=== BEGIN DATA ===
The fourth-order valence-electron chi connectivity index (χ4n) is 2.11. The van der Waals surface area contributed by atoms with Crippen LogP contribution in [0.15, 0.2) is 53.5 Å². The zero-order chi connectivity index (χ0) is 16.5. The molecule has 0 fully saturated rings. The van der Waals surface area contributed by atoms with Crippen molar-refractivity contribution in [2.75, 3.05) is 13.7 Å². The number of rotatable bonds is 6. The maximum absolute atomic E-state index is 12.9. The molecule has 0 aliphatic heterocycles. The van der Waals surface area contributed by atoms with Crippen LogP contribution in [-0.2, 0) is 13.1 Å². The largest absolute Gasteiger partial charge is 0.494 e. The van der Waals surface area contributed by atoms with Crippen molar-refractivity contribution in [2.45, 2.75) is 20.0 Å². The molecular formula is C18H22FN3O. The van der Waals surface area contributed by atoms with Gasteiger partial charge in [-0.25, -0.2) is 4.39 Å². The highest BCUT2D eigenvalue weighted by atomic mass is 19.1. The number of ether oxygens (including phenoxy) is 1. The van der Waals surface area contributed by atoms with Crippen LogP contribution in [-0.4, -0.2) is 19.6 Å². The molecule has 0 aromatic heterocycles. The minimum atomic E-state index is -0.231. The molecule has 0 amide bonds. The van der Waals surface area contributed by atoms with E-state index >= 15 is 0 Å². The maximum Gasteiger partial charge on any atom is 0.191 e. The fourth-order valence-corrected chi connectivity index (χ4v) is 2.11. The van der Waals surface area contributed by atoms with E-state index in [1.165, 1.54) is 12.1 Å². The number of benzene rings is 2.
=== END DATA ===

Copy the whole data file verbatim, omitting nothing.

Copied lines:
The fourth-order valence-electron chi connectivity index (χ4n) is 2.11. The van der Waals surface area contributed by atoms with Crippen LogP contribution in [0.15, 0.2) is 53.5 Å². The zero-order chi connectivity index (χ0) is 16.5. The molecule has 0 fully saturated rings. The van der Waals surface area contributed by atoms with Crippen molar-refractivity contribution in [2.75, 3.05) is 13.7 Å². The number of rotatable bonds is 6. The maximum absolute atomic E-state index is 12.9. The molecule has 0 aliphatic heterocycles. The van der Waals surface area contributed by atoms with Crippen LogP contribution in [-0.2, 0) is 13.1 Å². The largest absolute Gasteiger partial charge is 0.494 e. The van der Waals surface area contributed by atoms with Crippen molar-refractivity contribution in [2.45, 2.75) is 20.0 Å². The molecular formula is C18H22FN3O. The van der Waals surface area contributed by atoms with Gasteiger partial charge in [-0.25, -0.2) is 4.39 Å². The highest BCUT2D eigenvalue weighted by atomic mass is 19.1. The number of ether oxygens (including phenoxy) is 1. The van der Waals surface area contributed by atoms with Crippen LogP contribution in [-0.4, -0.2) is 19.6 Å². The molecule has 0 aromatic heterocycles. The minimum atomic E-state index is -0.231. The molecule has 0 amide bonds. The van der Waals surface area contributed by atoms with E-state index >= 15 is 0 Å². The maximum Gasteiger partial charge on any atom is 0.191 e. The fourth-order valence-corrected chi connectivity index (χ4v) is 2.11. The van der Waals surface area contributed by atoms with E-state index in [1.165, 1.54) is 12.1 Å². The number of benzene rings is 2.